#1  
Old 04-06-2014, 05:15 AM
Serf
 
Join Date: Apr 2014
Location: Scotland
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Default Foundations (literally)

Hi there,

Registered today and looking for some guidance.

We are keen to start plans to build our outdoor oven but I have some concerns over our chosen spot - I have attached a picture to illustrate my concerns. Please excuse the mess in the garden - new home lots to be done!



We want to build an extension to the front using breeze (cinder?) blocks and use the height of the existing wall as our base (The depth from front to back is 35 inches - we need to build out quite a bit for the dome). I am wondering how we deal with the soil in the wall and what we can do to ensure when we concrete on top that I have secured the foundations. The wall is just above waist height and to our knowledge has soil all the way to the floor.

The wall is around 5 metres long and we intend to build in the middle section - retaining the soil at either side.

Would we have to dig out the existing soil and fill with brick or is there a way to secure it so that we could build to lay our concrete base (obviously not directly onto soil).

Any offerings of advice would be greatly received!

Many thanks in advance
Mhairi
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  #2  
Old 04-08-2014, 07:52 PM
ATK406's Avatar
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Location: Michigan
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Default Re: Foundations (literally)

If I were you, I would decide where you wanted to put the oven and cut an openning through the wall to dig out the area underneith the oven and build your foundation front to back. You could still use part of the wall to support your slab but you would have access to the space immediately below the oven. I would use full size cinder block for the rest of your foundation (looks like your existing wall is only 1/2 thickness). It would be great if you could tie in the new walls with the old wall (using rebar to join the cores) and fill the cores at the same time that you pour your slab. Unless you plan to build a really small oven I hope you know that your slab will extend a good foot or so beyond that wall. Do you have adequate clearance in front of that wall to work the pizza peel?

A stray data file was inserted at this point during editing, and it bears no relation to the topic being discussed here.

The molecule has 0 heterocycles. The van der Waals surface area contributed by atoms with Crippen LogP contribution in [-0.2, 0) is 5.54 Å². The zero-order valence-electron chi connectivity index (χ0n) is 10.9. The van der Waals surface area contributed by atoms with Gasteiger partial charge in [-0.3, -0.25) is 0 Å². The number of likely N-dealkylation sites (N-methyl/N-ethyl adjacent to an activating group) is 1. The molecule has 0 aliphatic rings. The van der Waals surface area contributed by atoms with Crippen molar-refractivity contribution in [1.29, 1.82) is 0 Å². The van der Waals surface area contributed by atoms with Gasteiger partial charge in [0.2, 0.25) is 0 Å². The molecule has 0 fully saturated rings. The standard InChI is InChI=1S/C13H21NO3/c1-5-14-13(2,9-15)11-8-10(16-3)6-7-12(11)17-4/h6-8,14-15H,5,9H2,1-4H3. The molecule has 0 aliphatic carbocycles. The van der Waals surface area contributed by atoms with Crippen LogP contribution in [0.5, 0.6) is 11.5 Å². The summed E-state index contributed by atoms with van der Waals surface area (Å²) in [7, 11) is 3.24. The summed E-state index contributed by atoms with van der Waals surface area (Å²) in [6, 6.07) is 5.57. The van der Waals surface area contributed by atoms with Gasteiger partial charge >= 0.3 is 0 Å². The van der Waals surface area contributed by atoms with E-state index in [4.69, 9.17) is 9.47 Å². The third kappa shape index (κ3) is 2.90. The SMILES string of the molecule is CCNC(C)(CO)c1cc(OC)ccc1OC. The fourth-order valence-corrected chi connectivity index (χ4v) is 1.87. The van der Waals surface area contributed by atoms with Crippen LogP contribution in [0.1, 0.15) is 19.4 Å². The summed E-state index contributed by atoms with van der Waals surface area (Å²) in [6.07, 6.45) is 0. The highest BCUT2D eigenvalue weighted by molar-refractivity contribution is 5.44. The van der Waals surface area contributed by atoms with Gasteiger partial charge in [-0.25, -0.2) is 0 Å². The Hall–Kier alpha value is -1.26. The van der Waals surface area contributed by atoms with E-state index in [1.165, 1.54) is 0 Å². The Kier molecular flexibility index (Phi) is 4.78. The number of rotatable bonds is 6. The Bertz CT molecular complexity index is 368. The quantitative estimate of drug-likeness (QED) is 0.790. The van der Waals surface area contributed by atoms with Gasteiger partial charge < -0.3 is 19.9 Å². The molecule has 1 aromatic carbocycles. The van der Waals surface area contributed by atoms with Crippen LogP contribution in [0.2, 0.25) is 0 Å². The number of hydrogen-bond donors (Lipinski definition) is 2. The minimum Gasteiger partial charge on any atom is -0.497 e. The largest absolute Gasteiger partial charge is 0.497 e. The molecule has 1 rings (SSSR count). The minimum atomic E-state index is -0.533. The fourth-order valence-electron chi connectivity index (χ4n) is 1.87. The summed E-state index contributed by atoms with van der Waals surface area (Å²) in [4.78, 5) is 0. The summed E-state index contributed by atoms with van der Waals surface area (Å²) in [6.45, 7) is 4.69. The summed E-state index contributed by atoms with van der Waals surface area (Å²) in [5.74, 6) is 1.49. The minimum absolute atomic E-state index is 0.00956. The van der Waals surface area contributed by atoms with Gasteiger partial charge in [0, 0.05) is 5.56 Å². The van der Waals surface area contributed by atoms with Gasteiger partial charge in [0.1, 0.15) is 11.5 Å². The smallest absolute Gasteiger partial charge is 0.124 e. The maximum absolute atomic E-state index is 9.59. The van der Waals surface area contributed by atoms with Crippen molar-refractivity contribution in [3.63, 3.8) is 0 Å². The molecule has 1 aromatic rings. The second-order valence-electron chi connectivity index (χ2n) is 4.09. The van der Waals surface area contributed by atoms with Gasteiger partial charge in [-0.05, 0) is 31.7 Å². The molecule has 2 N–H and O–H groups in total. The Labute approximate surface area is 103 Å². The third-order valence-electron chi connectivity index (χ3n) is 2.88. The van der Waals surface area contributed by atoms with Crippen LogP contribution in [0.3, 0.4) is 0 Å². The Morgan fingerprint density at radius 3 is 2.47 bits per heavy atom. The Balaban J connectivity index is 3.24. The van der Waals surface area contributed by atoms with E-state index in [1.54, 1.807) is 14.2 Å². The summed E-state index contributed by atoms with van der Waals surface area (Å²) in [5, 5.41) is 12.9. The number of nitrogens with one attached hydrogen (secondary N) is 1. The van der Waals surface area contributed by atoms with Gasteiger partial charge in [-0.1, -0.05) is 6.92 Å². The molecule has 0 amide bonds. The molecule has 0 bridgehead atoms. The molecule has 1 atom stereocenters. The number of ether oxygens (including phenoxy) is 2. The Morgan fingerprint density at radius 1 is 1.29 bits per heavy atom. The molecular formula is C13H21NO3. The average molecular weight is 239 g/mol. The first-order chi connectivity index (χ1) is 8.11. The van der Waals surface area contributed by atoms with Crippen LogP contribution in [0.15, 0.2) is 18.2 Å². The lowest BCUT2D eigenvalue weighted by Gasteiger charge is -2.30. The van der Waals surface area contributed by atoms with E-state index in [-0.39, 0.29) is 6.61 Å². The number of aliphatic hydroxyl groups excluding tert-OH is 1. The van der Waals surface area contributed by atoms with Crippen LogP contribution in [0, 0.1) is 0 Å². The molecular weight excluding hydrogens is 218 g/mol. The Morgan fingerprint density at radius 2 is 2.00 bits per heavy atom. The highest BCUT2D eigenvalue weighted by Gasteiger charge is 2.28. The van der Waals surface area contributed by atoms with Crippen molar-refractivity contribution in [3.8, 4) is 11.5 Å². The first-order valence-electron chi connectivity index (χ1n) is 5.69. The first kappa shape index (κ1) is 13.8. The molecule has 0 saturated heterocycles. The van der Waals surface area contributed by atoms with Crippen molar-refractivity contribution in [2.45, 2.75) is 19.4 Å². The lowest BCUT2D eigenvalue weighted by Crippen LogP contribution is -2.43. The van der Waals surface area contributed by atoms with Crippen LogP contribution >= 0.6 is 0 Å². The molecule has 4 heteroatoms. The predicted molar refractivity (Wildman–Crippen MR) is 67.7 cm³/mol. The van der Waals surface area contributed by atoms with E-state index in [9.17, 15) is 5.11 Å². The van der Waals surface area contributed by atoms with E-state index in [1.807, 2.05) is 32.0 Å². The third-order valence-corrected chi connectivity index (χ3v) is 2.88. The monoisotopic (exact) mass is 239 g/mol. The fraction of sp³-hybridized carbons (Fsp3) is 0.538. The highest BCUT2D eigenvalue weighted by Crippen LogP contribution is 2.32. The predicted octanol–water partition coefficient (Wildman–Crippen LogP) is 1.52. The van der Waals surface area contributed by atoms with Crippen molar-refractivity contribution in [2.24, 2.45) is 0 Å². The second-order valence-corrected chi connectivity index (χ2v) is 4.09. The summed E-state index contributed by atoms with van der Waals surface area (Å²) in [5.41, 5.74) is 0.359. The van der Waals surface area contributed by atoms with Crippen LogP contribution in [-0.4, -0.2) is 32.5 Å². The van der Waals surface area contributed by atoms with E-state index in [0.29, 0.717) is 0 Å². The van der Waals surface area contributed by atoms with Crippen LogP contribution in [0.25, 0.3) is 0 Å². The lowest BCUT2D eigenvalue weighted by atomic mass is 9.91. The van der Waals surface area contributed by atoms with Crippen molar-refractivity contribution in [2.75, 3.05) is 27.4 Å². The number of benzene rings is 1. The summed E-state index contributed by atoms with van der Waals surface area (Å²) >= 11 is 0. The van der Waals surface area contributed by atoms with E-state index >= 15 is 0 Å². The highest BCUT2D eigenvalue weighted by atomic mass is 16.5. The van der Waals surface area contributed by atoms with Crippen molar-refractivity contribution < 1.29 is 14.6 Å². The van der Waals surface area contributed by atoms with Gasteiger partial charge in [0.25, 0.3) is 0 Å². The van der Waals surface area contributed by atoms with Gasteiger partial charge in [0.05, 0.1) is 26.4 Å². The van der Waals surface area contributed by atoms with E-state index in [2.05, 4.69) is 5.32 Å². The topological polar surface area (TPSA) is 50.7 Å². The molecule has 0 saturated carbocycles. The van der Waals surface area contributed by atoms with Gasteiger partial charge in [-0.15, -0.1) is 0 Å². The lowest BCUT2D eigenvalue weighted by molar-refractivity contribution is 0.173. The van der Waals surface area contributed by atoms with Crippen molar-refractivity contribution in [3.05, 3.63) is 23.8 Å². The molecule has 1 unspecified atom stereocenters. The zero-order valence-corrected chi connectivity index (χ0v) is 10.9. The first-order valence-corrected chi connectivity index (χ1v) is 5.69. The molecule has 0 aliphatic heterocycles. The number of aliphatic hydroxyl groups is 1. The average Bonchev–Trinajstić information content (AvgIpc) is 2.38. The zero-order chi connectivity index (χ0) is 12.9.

One more thought. You've got quite a long planter there (5 m) don't be shy with your foundation width to give yourself some countertop space on one or both sides of your oven. You'll still have penty of room to keep your green space. I'm so glad I have space on either side of the oven to put things down (hot pans, pies, beer etc.).

Looks like you've got quite a project on your hands. Look forward to seeing your progress.